Burana Tower & the Field of Petroglyphs
Trip Start Sep 14, 2007
12Trip End Sep 29, 2007
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Where I stayed
En route to Karakol
0845 hrs departure from Bishkek after usual, hearty breakfast. It was sunny, dry and dusty at Burana, which included a museum, rock carvings, mound mortars. Highlight was ascending the narrow stairway in complete darkness - don't know why Suan Ling wore her shades - for a panoramic view of the area.
Lunch was at one of many restaurants dotting the highway from Bishkek to Karakol. Menu for the day was Potato with Mutton Soup, Steamed Dumpling of Beet and Potato, washed down with pop
It was a long journey, mostly in sight of Issyk-Kul lake on the right and Chuy river on the left, in some parts, forming the border with Kazakhstan. For a short stretch, the highway diverted into Kazakh territory, where the driver, Alexander, made a pit stop for fuel (cheaper there). Scenery was of local cemeteries, where graveyards looked more like giant bird cages, and fields of potatoes being harvested. New buildings were popping up, in anticipation of boom in tourism - Kg attracts mainly Russians, and gamblers from Kazakh where casinos are banned - and real estate is a premium along the lake.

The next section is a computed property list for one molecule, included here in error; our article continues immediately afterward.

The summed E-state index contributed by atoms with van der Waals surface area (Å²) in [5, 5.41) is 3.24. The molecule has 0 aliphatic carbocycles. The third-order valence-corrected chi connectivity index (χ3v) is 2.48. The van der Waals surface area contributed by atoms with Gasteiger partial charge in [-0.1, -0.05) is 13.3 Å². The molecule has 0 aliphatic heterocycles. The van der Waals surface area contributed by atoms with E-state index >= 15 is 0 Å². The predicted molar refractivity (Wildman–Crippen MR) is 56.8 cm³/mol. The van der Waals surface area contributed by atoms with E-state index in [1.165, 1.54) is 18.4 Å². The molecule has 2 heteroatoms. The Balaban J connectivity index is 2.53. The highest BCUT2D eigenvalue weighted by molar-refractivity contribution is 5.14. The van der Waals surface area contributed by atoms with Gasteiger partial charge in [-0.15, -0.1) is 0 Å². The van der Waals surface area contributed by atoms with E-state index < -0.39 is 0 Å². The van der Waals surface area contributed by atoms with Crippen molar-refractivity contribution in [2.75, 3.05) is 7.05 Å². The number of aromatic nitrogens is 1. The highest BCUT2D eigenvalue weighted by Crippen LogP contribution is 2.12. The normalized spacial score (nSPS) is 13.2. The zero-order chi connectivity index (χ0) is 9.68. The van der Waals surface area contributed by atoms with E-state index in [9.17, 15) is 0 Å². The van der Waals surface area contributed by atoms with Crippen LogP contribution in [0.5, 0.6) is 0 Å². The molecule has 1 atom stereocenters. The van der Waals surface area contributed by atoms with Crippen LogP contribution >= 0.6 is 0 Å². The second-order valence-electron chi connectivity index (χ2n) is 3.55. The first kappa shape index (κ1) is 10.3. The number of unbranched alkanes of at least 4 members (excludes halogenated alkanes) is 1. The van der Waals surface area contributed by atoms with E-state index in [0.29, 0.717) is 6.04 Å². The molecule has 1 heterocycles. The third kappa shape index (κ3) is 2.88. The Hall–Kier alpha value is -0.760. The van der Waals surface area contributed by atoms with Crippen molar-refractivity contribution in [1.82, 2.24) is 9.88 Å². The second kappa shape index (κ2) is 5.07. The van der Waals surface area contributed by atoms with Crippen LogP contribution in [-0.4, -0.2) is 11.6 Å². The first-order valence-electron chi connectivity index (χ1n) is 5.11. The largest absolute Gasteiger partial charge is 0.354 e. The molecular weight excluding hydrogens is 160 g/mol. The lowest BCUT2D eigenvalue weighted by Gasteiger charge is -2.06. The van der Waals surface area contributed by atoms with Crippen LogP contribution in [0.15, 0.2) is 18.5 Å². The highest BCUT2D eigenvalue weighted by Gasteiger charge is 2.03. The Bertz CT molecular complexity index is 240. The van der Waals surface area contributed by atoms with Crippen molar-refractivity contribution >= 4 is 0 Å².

Karakol is a sizeable town with an airport. Before sunset, we were at our quaint guesthouse, where the bathroom is, interestingly, communal. Dinner within the converted basement night club of the guesthouse was of mushroom soup, stew, potatoes and tea.
Karakol is biggest city, situated near the
Issyk-Kul Lake. Karakol was named Przhevalsk in period 1889 - 1991, in
honour of famous Russian traveler - explorer Nikolai Przhevalski. At
present it is the administrative centre of Issyk-Kul region, with a
population above 80,000. Karakol is well-established as the base for
exploring the Tien-Shan mountains.